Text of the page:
To determine the roles of Bacillus cereus as a food contaminant and potential pathogen in pasteurized milk, the putrefactive and toxigenic activities of B. cereus in milk were studied at both 25 and 30°C. Vegetative cells of B. cereus rapidly increased to 107-108 CFU/ml and putrefied the milk. We found that B. cereus B-4ac produced a diarrheal enterotoxin during growth in milk and B. cereus NC 7401 produced a vacuolation factor. More than 2 × 107/ml of bacterial cells were required to detect the two toxins produced in the milk. However, no detectable toxin was produced by either strain during incubation in milk at 10deg;C.
Each of fifteen samples of rice-ball and sandwiches from fifteen convenience stores of three different companies was examined for viable bacterial counts, that is coliform group and Staphylococcus aureus immediately after the purchase and on the day of expiration. The viable bacterial counts among the rice-balls with salmon and egg sandwiches at 45 convenience stores showed agreat variation although the stores obtained the products from the same manufacturers. In most samples, there was no problem concerning taste 24 hours after the purchase, but the viable bacterial count after purchase and on the day of expiration was over 105 cfu/g in 22% of the samples. The values of coliform groups after the purchase were less at store C than those at stores A and B, and the count of organisms on the day of expiration was the least at store B. In the test of preservation, the concentration of viable bacterial counts in the foods did not change at 15°C for 25 hours, but increased to 106 cfu/g at 25°C. Growth and enterotoxin A production of Staphylococcus aureus at 25°C for 24 hours showed counts of 107 cfu/g and 40 ng/g in boiled egg, and 108 cfu/g and 20 ng/g in rice, respectively. Staphylococcus aureus was isolated with a count of 102 cfu/g from only one sample of egg sandwiches at store C.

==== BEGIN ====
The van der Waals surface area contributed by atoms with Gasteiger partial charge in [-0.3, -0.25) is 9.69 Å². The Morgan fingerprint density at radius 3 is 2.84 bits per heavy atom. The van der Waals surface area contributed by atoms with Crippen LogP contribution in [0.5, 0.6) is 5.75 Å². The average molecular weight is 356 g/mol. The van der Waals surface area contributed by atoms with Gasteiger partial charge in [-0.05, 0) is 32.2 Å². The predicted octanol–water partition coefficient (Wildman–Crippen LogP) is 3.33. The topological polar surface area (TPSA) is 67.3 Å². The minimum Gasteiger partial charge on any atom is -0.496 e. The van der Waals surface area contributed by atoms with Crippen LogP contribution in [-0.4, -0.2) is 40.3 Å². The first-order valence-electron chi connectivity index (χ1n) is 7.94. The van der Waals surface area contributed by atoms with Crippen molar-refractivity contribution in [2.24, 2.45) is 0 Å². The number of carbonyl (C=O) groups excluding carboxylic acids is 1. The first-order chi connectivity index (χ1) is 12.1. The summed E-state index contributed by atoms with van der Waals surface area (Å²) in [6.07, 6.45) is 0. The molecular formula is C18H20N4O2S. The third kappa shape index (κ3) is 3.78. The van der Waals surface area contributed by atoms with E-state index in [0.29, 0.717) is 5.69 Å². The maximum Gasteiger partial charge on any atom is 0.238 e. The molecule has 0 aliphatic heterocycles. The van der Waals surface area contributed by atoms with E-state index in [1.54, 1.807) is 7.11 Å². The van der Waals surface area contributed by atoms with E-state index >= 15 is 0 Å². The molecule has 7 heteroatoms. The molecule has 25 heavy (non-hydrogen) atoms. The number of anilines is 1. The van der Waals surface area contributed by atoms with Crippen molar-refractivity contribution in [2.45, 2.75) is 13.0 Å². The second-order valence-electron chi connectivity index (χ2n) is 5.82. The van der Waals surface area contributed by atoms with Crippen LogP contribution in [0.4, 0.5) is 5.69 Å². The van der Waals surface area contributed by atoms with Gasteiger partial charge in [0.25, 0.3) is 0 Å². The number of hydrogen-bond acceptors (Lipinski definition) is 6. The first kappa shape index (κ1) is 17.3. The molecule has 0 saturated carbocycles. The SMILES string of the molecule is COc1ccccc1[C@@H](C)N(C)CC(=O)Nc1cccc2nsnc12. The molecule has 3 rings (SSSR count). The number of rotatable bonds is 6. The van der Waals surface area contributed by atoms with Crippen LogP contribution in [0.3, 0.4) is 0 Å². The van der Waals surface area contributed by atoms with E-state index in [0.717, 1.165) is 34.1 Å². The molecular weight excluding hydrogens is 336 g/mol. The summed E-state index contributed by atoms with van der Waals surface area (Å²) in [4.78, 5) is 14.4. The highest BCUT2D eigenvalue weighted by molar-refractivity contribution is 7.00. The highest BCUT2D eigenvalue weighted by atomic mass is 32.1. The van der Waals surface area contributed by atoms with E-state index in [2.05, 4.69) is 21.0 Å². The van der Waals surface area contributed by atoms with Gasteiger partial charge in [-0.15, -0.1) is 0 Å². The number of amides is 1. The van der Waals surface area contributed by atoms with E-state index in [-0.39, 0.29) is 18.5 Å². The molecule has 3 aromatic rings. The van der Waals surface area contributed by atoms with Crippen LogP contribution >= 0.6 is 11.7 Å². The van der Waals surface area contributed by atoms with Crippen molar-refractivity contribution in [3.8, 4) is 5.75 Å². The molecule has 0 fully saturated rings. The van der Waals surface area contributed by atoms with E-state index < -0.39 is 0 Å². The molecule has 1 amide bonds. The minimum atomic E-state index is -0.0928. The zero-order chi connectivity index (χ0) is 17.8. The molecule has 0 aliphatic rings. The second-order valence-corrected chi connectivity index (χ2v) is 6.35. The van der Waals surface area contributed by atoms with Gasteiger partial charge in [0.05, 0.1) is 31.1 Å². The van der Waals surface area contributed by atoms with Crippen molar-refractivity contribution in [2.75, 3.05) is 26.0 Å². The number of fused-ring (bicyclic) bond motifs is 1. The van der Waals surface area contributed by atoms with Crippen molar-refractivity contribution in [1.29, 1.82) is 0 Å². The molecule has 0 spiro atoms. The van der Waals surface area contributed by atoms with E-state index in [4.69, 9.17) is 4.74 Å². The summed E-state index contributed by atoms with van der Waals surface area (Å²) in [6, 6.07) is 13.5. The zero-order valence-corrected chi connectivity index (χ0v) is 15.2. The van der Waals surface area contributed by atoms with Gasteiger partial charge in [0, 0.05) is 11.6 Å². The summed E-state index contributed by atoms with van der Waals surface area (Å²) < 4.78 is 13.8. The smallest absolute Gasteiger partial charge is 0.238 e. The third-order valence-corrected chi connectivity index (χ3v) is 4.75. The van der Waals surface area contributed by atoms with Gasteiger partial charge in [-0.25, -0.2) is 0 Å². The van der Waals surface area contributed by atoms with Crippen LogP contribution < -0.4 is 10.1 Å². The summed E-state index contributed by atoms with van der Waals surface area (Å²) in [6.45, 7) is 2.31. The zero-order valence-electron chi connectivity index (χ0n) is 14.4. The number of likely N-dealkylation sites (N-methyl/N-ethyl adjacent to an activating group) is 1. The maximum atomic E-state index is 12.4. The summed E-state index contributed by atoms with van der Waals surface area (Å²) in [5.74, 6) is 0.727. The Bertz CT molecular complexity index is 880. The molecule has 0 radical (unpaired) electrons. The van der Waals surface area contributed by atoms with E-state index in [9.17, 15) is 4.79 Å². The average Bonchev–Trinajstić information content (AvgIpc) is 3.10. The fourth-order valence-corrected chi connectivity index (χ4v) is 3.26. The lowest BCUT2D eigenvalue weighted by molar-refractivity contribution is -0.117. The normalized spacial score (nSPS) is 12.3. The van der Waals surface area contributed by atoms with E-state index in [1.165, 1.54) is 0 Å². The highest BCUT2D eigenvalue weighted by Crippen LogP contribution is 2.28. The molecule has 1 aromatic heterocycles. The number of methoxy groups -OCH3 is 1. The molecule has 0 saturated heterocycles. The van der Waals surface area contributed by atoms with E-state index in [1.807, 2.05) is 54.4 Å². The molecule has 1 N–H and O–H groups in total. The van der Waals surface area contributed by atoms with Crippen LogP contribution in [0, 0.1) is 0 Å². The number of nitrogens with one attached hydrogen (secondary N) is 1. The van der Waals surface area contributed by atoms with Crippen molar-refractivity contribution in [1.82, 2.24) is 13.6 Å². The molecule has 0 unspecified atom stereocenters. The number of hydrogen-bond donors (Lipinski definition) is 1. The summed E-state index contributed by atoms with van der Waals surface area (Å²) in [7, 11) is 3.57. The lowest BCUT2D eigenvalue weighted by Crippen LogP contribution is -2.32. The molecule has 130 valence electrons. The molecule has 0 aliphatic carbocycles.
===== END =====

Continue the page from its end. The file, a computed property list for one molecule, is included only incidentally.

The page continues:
For the surveillance purpose of microbial contamination of foods and utensils, we have devised a new method which is simple, inexpensive, and accurate enough. One of the basic ideas is to see color change of pH indicators in media due to the acid production from lactose by the growth of contaminating Coliform group. This test method was designated as SI-test (Sanitary Indicator test). These media were sensitive enough to detect the viable organisms of less than 10 in the model experiment with the standard strain of E. coli. A good correlation was obtained between viable count of the inoculate and the reaction time (the initiation of color change). This was possible within 24 hrs even when the inoculated media were left to stand at room temperature (around 30°C). Then, these media were subjected to the evaluation test with a total of 152 selected specimens including 90 food samples, 17 water and beverage samples, and 45 swabbed samples. The test was rewarded with satisfactory results promising the high efficiency in practical use. To make this method applicable even in the peripheral laboratories of rural areas, the thik paper disks absorbed with the concentrated media were prepared. The disks can be reconstituted by addition of sterized saline or water before use. When preserved in a refrigerator, the quality of the disks did not change for at least 180 days. In view of these results, we concluded that the methd as devised here is worthy of the practical use in the laboratories of limited facilities and equipments.